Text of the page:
20 Days Remaining

Saturday 20th
posted by Morning Star in Features

Unlike the Tory manifesto, Labour’s manifesto is fully costed – it is a programme that is radical and responsible, argues DIANE ABBOTT

Theresa May unveiled her general election manifesto this week, two days after Labour outlined our vision for a better Britain.

The Tory manifesto is document of so-called “promises” to the British people.

But we know — after seven years of broken promises — that we can’t trust a word they say. They make promises they don’t plan to keep to try deal with the problems they created.

Take taxation for example. The tax guarantee they made in 2015 — and that Philip Hammond wanted to break in the last budget — has gone. While they now want to further extend their tax giveaways to the very wealthiest and giant multinationals by pledging Corporation Tax will fall to 17p they’re dropping the promise not to raise income tax and national insurance contributions, raising the spectre of tax rises on lower and middle incomes.

Only Labour has promised to protect low and middle earners from any tax rises.

When it comes to living standards and the economy, at the last general election the Tories promised to raise living standards, but working families are set to be on average over £1,400 a year worse off.

With real wages set to fall and living standards being squeezed, is it any wonder that the Tories have dropped their previous promise — indeed, the phrase “living standards” doesn’t appear at all in their manifesto.

For our public services — slashed back by seven years of ideologically driven Tory austerity that have made our economy weaker not stronger — there’s nothing but insecurity in the Tory plans.

They have broken their promise to protect policing in this parliament and have slashed funding for our fire and rescue service.

They’ve failed to match Labour’s commitment on education funding and there’s no detail other than a vague promise on giving the NHS funding.

We know from the NHS crisis this winter that the Tories simply can’t be trusted with it — it’s a promise they made in the past and broke.

And as Jeremy Corbyn said this week: “Millions of pensioners are betrayed by May’s manifesto. She is hitting older people with a classic Nasty Party triple whammy — scrapping the triple lock on pensions, removing the winter fuel allowance and forcing those who need social care to pay for it with their homes.”

Labour is not letting the Tories’ empty promises go unchallenged.

In contrast to the Tory politics of fear and division, Labour is running a strong campaign of hope. Hope in a better Britain — that makes all of us richer rather than being run solely in the interests of the very rich.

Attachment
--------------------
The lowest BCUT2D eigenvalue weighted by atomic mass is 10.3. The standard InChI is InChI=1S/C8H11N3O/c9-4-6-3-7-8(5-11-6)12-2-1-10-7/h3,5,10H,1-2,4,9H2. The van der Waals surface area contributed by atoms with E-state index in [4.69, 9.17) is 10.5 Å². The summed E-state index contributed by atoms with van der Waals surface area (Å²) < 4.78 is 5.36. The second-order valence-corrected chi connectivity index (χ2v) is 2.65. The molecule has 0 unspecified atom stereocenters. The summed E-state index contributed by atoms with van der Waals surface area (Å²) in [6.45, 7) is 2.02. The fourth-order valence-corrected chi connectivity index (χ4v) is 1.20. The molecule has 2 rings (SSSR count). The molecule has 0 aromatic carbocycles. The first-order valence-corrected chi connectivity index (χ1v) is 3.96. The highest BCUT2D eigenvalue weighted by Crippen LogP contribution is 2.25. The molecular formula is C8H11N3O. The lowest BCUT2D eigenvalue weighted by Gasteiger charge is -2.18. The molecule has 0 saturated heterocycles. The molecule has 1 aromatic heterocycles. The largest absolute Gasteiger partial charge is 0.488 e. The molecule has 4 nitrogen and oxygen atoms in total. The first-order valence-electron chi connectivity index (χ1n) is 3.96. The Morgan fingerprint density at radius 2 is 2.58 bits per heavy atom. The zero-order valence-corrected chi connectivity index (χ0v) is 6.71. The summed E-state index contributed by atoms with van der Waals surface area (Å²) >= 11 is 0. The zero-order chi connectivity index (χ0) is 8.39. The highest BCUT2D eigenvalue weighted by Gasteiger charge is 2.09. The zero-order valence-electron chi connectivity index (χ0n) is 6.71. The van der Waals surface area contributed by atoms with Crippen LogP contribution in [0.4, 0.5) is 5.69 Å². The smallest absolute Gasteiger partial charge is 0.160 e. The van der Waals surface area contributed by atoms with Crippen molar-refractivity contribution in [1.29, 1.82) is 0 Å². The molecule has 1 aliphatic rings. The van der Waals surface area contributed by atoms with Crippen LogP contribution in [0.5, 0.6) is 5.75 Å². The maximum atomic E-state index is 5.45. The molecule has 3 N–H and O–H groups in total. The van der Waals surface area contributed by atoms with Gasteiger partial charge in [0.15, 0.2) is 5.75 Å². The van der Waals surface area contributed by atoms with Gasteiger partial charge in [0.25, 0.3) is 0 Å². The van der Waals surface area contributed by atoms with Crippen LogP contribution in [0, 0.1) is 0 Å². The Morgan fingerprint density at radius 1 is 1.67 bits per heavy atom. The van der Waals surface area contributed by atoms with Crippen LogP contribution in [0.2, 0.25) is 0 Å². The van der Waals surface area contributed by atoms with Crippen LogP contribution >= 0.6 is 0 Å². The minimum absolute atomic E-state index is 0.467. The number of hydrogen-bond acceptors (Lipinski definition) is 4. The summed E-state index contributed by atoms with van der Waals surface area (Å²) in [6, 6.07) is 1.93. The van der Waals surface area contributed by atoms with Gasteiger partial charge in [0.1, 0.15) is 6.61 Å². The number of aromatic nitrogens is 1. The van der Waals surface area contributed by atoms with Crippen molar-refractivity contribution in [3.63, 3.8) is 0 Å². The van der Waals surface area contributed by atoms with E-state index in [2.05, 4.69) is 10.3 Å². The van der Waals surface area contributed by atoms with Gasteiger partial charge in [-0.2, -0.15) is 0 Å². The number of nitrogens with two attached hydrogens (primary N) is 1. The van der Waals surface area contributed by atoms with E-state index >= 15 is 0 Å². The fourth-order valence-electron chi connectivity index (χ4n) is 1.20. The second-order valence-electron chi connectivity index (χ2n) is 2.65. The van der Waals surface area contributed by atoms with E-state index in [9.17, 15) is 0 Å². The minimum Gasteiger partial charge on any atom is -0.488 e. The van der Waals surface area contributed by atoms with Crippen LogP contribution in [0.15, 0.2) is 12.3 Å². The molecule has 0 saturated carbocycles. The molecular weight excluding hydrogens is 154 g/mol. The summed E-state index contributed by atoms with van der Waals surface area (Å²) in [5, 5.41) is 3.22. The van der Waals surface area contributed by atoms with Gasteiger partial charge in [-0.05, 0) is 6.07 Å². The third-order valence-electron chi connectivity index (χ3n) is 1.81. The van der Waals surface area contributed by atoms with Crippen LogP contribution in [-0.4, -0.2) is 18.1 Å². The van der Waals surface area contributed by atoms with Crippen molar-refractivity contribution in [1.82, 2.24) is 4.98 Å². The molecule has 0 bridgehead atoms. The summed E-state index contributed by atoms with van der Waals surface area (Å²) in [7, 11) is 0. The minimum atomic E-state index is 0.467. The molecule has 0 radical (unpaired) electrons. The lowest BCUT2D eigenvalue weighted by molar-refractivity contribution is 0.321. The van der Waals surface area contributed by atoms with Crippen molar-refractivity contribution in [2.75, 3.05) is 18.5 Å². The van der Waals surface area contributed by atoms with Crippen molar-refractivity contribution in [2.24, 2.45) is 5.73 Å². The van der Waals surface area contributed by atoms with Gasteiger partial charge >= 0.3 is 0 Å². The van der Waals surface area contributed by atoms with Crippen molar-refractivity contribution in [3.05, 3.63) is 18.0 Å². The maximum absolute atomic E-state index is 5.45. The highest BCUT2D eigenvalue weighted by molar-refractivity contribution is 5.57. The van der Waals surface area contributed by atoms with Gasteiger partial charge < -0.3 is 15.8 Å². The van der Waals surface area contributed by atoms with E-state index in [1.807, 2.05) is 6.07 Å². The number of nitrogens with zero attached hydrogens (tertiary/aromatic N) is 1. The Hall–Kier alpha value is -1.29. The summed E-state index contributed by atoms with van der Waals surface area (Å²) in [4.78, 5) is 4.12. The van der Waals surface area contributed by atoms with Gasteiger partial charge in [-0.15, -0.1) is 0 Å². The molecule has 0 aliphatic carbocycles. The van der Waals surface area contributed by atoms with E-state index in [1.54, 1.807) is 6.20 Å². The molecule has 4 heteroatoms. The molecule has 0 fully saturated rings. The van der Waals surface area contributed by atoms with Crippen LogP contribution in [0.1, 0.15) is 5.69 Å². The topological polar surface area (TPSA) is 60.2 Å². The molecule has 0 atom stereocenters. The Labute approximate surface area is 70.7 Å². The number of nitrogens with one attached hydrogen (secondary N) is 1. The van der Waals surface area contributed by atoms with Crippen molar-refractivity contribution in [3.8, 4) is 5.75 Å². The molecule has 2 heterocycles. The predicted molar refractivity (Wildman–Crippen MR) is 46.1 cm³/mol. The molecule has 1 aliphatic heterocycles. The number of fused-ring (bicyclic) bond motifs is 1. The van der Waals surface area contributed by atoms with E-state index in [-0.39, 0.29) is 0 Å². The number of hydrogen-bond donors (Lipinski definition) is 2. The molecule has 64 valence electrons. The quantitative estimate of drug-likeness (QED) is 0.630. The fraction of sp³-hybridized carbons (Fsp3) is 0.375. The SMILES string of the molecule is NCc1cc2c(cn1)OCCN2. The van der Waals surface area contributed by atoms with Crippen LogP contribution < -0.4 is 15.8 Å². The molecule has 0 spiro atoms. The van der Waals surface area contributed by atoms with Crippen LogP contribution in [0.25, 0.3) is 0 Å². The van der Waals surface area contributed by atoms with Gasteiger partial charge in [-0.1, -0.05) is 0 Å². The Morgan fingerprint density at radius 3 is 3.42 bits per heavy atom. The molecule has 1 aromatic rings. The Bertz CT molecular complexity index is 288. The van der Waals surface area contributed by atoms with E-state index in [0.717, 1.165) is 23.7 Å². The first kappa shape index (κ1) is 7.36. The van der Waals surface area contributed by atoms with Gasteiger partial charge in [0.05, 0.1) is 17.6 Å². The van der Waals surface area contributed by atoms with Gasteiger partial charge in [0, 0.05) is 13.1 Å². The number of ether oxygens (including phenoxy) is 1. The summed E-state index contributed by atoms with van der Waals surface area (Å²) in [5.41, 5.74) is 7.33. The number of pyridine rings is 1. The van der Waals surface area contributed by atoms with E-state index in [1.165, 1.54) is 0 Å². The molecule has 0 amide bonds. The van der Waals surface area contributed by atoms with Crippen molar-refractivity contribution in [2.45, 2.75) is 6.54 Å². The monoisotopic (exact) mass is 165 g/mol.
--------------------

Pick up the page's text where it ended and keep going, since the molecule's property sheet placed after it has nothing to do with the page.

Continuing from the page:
As this election campaign has gone on, it has become clear that only Corbyn and Labour have the capacity to bring Britain together and genuinely protect jobs and communities, while the Tories continue to pursue a hard-right agenda that apes Ukip, not least with their continual scapegoating of migrants for Britain’s woes.

Earlier this week Labour presented the British public with a fantastic message of hope — our manifesto.

It’s full of real solutions to problems created by the Tories and outlines how Labour’s policies will transform Britain and ensure economic growth through investment.

It is a programme that is radical and responsible. Unlike the Tory manifesto, Labour manifesto is fully costed.

The Tories will say things have to be this way and that the only way to pay for social care, for example, is to rob Peter by ending millions of pensioners’ winter fuel allowances, to pay Paul.

Where the Tories have held Britain back, Labour will move Britain forward with ambitious plans to unlock the country’s potential.

Whatever the Tories supporters in some parts of the media say, Labour’s policies — a real living wage of £10 per hour, decent homes for all — with a million new homes to rent or buy, free education and an end to university tuition fees, moving towards universal childcare by expanding free provision for 2, 3 and 4-year-olds, social care and the NHS properly funded and pensions protected are not utopian ideas. Indeed, they are mainstream policies in other European economies.

The Tories don’t want a debate with Corbyn because they don’t have answers to the economic and social problems their own policies have created and know their record of broken promises doesn’t hold up to sustained scrutiny.

With our manifesto for the many not the few Labour has shown how we can make a better Britain a reality. The Tories in contrast will continue to only stand up for few at the very top.

Please get on the campaign trail over these next weeks and get the message out as widely out as you can.